Bruce
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Old 10-14-2013, 07:44 AM
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[QUOTE it will not eat up belts and potentially leave me stranded somewhere. [/QUOTE]

well you should carry a spare belt so not to get stuck. i stock a care package in the trunk. Cap & rotor, spark plugs ,oil, water. some hand tools. when it's tune up time i use them & stock the trunk back up with fresh stock.
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Old 10-14-2013, 09:19 AM
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I have a fan very similar to this direct-drive Flex-a-Lite on my 66 GMC with a 454.

It pulls so much air that I could feel it tugging at the bottom of my shop coat when walking by the front of the rad support.

I'm using the STOCK V8 radiator (CU284 17" x 25" 3-row) now, but even the original 1-row from the 250 6-cyl kept the temps under the boiling point (it ran as high as around 210 - 220F) during the original break-in. Mind you, ambient temps were pretty cool at that time (January in Alberta ... somewhere around the freezing point)

I am using a fan spacer to move it up fairly close to the rad (approx 2"?) but am not even using a fan shroud. Honestly ... this fan pulls a lot of air, even at idle speed. You can watch the blades flatten out at 2,000 RPM plus ... but even then it seems there is a lot of air being pulled through the rad.
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Old 10-14-2013, 10:29 AM
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That is the same flex fan that was installed at the factory on the 1969-1970 Pontiac Ram Air 4 engines. Air Conditioning and a thermo-controlled fan clutch not available with the 1969-1970 RA 4 engine. That engine was also only available with a 3.90, 4.10 or 4.33 rear end. The thermo-controlled clutch fans could not do a proper job with those gear ratios because the thermo-controlled clutch would begin to free-wheel before the air flow through the radiator was high enough for proper cooling.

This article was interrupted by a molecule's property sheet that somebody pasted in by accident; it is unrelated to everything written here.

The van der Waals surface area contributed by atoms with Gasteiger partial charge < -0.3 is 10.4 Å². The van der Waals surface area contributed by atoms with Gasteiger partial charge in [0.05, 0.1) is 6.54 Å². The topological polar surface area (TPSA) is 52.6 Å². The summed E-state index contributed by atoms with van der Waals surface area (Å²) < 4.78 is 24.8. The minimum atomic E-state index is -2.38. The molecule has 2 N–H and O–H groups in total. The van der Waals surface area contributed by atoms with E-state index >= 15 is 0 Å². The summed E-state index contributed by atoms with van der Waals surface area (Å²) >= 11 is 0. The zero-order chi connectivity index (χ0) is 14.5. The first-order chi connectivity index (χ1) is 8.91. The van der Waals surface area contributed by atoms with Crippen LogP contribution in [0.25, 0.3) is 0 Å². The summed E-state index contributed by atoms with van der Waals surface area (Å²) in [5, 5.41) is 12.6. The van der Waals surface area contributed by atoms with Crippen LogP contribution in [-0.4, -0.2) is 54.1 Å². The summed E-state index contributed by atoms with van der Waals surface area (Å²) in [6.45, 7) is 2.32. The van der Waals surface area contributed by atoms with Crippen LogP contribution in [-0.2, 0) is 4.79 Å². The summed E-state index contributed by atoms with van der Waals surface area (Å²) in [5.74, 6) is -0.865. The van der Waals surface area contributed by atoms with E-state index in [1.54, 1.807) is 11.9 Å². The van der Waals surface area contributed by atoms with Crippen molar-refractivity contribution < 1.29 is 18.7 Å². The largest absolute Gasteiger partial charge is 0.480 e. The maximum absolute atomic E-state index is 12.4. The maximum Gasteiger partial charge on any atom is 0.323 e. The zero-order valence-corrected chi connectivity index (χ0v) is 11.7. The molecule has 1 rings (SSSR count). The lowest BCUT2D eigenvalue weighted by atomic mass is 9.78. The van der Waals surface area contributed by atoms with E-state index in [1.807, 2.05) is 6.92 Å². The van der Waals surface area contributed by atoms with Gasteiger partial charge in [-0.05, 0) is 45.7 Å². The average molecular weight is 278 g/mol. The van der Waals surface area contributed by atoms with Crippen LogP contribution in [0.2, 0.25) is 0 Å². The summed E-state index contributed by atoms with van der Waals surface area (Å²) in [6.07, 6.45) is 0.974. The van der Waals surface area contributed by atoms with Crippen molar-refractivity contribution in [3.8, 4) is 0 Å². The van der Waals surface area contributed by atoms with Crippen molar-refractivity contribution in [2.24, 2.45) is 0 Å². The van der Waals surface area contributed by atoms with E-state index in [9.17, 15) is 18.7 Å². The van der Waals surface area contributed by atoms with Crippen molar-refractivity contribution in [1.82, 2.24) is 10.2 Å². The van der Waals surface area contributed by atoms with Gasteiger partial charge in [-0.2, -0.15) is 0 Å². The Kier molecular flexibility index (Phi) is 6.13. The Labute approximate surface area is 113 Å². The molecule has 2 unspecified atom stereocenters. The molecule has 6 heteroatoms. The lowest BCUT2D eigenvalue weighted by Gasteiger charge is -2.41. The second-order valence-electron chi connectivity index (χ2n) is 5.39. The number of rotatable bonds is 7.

That is why you should not use a thermo-controlled clutch fan with high performance rear gear ratios or high stall converters.
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Old 10-14-2013, 10:40 AM
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Quote:
Originally Posted by MouseFink View Post
That is the same flex fan that was installed at the factory on the 1969-1970 Pontiac Ram Air 4 engines. Air Conditioning and a thermo-controlled fan clutch not available with the 1969-1970 RA 4 engine. That engine was also only available with a 3.90, 4.10 or 4.33 rear end. The thermo-controlled clutch fans could not do a proper job with those gear ratios because the thermo-controlled clutch would begin to free-wheel before the air flow through the radiator was high enough for proper cooling.

That is why you should not use a thermo-controlled clutch fan with high performance rear gear ratios or high stall converters.
Even as common-sense driven as I am, that thought never crossed my mind. Thank you for that.